Thursday, September 18, 2008

Plans dropped to study chelation for autism

CHICAGO, Illinois (AP) -- A government agency has dropped plans for a study of a controversial treatment for autism that critics had called an unethical experiment on children.

The National Institute of Mental Health said in a statement Wednesday that the study of the treatment -- called chelation -- has been abandoned. The agency decided the money would be better used testing other potential therapies for autism and related disorders, the statement said.

The study had been on hold because of safety concerns after another study published last year linked a drug used in the treatment to lasting brain problems in rats.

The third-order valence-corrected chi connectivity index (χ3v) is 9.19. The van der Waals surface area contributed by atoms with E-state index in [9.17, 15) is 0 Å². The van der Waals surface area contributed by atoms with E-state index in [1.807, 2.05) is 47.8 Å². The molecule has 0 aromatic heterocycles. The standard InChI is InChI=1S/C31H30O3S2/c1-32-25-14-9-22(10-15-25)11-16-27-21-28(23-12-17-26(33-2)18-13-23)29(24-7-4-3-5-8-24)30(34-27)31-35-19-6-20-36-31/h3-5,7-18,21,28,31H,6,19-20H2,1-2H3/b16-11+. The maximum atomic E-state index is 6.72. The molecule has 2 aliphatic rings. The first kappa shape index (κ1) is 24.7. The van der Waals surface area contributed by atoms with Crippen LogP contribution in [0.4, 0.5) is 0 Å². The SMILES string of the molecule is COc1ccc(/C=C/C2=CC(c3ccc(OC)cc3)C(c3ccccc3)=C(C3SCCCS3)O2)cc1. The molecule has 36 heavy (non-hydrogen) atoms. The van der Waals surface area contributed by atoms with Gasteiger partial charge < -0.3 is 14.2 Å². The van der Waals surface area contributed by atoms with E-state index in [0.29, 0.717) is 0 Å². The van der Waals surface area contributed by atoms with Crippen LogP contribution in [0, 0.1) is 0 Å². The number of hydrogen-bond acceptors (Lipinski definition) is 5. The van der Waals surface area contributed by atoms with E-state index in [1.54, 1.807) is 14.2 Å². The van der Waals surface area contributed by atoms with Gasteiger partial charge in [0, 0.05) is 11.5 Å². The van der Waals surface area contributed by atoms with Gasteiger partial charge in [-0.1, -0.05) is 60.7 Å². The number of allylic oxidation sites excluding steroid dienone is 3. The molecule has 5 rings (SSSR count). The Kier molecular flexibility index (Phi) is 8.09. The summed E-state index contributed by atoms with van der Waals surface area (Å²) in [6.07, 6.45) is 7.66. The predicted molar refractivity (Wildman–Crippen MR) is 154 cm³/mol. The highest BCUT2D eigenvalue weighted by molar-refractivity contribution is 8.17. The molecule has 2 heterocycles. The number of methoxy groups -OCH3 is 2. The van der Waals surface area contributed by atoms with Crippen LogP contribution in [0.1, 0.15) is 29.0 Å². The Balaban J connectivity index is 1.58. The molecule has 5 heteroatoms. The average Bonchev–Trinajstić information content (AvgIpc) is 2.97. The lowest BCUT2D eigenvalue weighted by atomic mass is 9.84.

Chelation (kee-LAY'-shun) removes heavy metals from the body and is used to treat lead poisoning. Its use as an autism treatment is based on the fringe theory that mercury in vaccines triggers autism -- a theory never proved and rejected by mainstream science. Mercury hasn't been in childhood vaccines since 2001, except for certain flu shots. Continue Reading >>

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